A lot really depends on the Linux distro used but yeah I was quite suprised a while back when I was testing out the latest Suse distro I believe and double clicked an executable I built in windows and it actually ran and couldn't figure out how it happened until I realized Suse was actually usen Wine to do it!

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Windows runs only on x86 architecture and uses the COFF PEI binary format.

Mac OS X runs on PowerPC, x86, and ARM (iPhone) architectures and uses the MACH-O binary format and usually in the form of application bundles.

Linux runs on everything in creation and then some, and uses the ELF binary
format.

All the target platforms also use different packaging, installation, and distribution mechanisms, and that's very important to consider. Windows tends to used self-extracting installer applications that users download from third-party sources. Mac OS X often uses application bundles that can be gleaned from third-party sources and just dropped in the Application folder. There is no "Linux" OS but rather many different ones, and the most common distribution mech uses either RPM files or DEB files downloaded and installed from a distribution or a third-party repository and installed using a native package manager.

The binary is only one small part of a consumer-level software package.

If you are running Mac OS X or Linux on x86 you can obtain a simulator system called 'wine' that provides much of the Microsoft Windows OS as cleanroom-developed libraries, emulation layers, and a COFF interpreter. Support is not always complete but over the years there has been consistent effort to catch up with Microsoft.

Keep in mind that the future of mass computing is not necessarily x86. The consumer computer industry is no longer driven by American firms outsourcing manufacturing to Taiwan but by Taiwanese firms outsourcing marketing to American firms. The Taiwanese prefer ARM with its lower per-unit cost, power consumption, physical footprint, and it's wider supply chain. The next generation of netbooks will be ARM-based, and it's going to be hard for Microsoft to ramp up the ecosystem it will need to sell an ARM-based Windows product effectively. Netbook v.2 is going to be all-Linux, at least for a while, and in particular Red Flag, Ubuntu, and Xandros.

So, in short, it's possible to create a binary and have it run on Windows, Mac OS X, and some Linuxes, but you would be better off if you targetted a multi-platform compile (ie. build native apps on each target platform) instead.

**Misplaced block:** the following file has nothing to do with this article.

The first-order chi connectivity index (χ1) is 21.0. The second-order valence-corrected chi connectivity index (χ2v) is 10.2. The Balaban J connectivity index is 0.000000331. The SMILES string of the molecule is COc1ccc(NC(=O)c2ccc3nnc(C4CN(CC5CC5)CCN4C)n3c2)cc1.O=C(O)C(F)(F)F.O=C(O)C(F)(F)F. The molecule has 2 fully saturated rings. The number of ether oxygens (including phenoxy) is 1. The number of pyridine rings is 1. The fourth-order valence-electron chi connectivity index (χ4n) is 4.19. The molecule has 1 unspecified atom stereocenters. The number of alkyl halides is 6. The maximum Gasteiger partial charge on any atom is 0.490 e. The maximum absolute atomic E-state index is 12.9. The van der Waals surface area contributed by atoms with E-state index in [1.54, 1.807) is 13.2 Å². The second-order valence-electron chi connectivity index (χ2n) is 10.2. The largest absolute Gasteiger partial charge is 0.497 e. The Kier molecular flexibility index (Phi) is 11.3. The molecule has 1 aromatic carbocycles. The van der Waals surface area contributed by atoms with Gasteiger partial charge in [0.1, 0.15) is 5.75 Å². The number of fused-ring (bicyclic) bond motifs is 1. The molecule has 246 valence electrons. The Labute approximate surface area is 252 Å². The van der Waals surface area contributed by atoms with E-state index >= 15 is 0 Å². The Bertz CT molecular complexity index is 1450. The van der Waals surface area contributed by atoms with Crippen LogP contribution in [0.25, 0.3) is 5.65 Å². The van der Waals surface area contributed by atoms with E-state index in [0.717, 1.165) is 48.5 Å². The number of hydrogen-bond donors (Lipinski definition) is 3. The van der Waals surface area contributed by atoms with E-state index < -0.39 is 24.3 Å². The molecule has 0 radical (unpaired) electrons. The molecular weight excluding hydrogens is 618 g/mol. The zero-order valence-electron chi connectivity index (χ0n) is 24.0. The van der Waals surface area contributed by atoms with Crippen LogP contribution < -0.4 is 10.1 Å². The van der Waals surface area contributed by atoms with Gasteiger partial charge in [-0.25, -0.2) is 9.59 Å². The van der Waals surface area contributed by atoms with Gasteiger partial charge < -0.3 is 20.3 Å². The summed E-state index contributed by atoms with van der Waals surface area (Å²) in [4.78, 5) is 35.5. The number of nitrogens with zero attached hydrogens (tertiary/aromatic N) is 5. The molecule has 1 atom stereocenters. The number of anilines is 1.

java?

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Thanks very much for your responses. [smile]

Quote:
 Original post by CodekaYou can't run the same binary on Windows, Linux and Mac. You can compile the same source code and produce a different binary for each platform however.

How would I write source code which compiles on both Windows and Linux? Would I have to avoid 'windows.h', or use something like this:

#ifdef WIN32#include windows.h[message loop, etc]#endif#ifdef LINUX#include linux.h[message loop, etc]#endif

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Quote:
 Original post by SappharosHow would I write source code which compiles on both Windows and Linux? Would I have to avoid 'windows.h', or use something like this:*** Source Snippet Removed ***

There are several ways to do it, and which one is better will depend on your specific needs. Boost has a good overview of different strategies to handle platform differences here.

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As long as you use all cross-platform libraries, I don't see a huge problem

Say you're using SDL for input, sound (could be OpenAL), windowing
ENet for networking
OpenGl for the 3D graphics

There are some small changes from platform to platform (you need SDLMain on Mac, the headers are a little different, yada) but they're not enough to cripple a project or anything. Just stay far, far away from the win32 api.

I would seriously not recommend relying on WINE to handle the work for you. You could do it, I just think it would be easier to use cross-platform libraries that have done this work for you.

Then again, I could be totally wrong. Here's hoping I'm not.

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Well in many situations you are forced to use specific platform specific libraries even if you were to use cross platform libraries. In such scenarios you write small top layer wrapper which hides the specific implementations for specific platforms and thus giving you a clean and single interface for all platforms.